Mark – What is the purchase plus program?
Gert – Purchase plus improvements can help qualified home buyers make their new home just right for them with tailored improvements immediately after taking possession, all of this can be done with one manageable mortgage payment, with only 5% down.
Mark – what are some of those things that people are buying using the purchase plus [improvements] program?
Gert – basement finishing, sometimes putting a suite into the basement, renovating a kitchen, updating their kitchen, new flooring, new roof, new furnace…
Mark – this is stuff specifically to do with the house sounds like, we talked about this before, bet there’s another way of handling stuff like a garage, a fence, [the purchase plus improvements program] is not for landscaping. It’s not for landscaping?
Gert – no, lenders don’t want to include landscaping in purchase plus improvements. Landscaping, fencing, appliances, hot tubs, they types of things, they don’t want to have any chattels.
Mark – What are some of the limitations?
Gert – the main thing is the chattels. Lenders want to get quotes for the items you want to improve in the house, the maximum percentage is 20% of the purchase price, or $40,000.
Mark – if I want to build my kids a playhouse, on top of my house, it’s going to be about $20,000, very rare, it probably won’t add value to the property, are they going to say yes to that?
Gert – likely not, we need quotes for everything upfront, for all the work that’s going to need to be done, and lender want you to do that work. If you’ve had a quote to do your kitchen, they don’t want you to build a garage, you need to stick with the plan, and stick with the quotes you’ve provided to the lender and that they’ve approved.
Mark – So what if I’m a handyman? Am I able to do it myself then?
Gert – They will not pay you for sweat equity, lenders don’t do that, but they pay for all the materials used, so you have to get up front quotes for material, do the work yourself. The key thing about that though, is that you do need to have the money up front to cover the cost, to buy the material, and then once you’re done an inspection, [by the bank] or you provide receipts to the lender (lenders have different guide lines in regards to that) but once it is complete, the lender will reimburse you for that money that you’ve spend on material.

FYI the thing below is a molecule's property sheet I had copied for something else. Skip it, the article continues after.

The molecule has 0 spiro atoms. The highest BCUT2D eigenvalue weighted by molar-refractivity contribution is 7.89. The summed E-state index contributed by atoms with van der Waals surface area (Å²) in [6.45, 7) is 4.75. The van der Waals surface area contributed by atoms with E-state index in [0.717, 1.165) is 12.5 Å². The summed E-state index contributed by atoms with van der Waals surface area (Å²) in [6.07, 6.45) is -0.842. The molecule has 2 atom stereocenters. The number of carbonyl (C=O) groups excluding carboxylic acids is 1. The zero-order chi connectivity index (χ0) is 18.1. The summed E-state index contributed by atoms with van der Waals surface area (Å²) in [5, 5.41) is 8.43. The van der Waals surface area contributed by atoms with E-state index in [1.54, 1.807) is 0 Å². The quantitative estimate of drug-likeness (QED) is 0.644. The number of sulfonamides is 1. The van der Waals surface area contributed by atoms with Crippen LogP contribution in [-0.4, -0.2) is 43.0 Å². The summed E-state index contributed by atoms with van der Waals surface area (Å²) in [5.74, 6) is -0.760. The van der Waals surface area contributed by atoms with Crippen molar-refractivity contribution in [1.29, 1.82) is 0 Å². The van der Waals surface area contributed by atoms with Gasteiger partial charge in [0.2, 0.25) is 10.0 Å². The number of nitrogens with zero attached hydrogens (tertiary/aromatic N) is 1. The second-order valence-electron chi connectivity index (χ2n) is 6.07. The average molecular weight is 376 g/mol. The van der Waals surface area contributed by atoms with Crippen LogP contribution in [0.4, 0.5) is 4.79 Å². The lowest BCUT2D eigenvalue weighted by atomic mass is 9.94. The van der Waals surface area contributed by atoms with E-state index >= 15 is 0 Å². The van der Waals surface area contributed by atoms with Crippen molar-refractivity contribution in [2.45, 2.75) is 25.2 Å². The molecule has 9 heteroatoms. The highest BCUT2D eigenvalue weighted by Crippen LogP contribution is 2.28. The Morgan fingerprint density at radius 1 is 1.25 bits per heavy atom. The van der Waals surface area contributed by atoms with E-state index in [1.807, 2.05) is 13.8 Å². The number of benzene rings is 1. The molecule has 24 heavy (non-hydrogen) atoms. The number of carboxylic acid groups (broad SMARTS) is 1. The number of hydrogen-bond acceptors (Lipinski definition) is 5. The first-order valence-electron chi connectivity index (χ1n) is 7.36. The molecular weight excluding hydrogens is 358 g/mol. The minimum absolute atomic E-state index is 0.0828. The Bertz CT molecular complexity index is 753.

Mark – Sometimes people have a different idea as far as how they’re going to tackle that renovation, or [how] they’re going to add in that new furnace or do new flooring. They think they will just take their mortgage and do [the renovation] themselves over time, and I bet that works sometimes, but it might not be the most optimal way in most cases??
Gert – Only if you have cash upfront would I suggest that. If you have the money to pay for it, then that’s great, but if you don’t, plan to do with the the purchase plus improvements program, because that guarantees that, even if you put it on credit cards or lines of credit up front, you will have that money to pay off those lines of credit and credit cards. You can’t consolidate debt if you’re going in with a purchase with under 20% equity, so sometimes I have clients that will come to me a year or two after buying, and they’ve done all the Reno’s, they’ve put it on credit cards and they put it on lines of credit, and now they realize they’d actually like to have it in with their mortgage, so at that time, refinancing isn’t an option, because you have to have 20% equity.
It’s always good to just plan it right up front, it might take a little more time when you are looking at the house, to have a contractor come in to quote the job you want to do or get quotes for the material, but it’s well worth it – to do it up front, to do the purchase plus improvements, and it will work our really well for you at the end.
Mark – Will all the lenders do this?
Gert – The majority of the lenders do it, there’s a couple of our lenders that don’t, but the majority of our lenders offer it.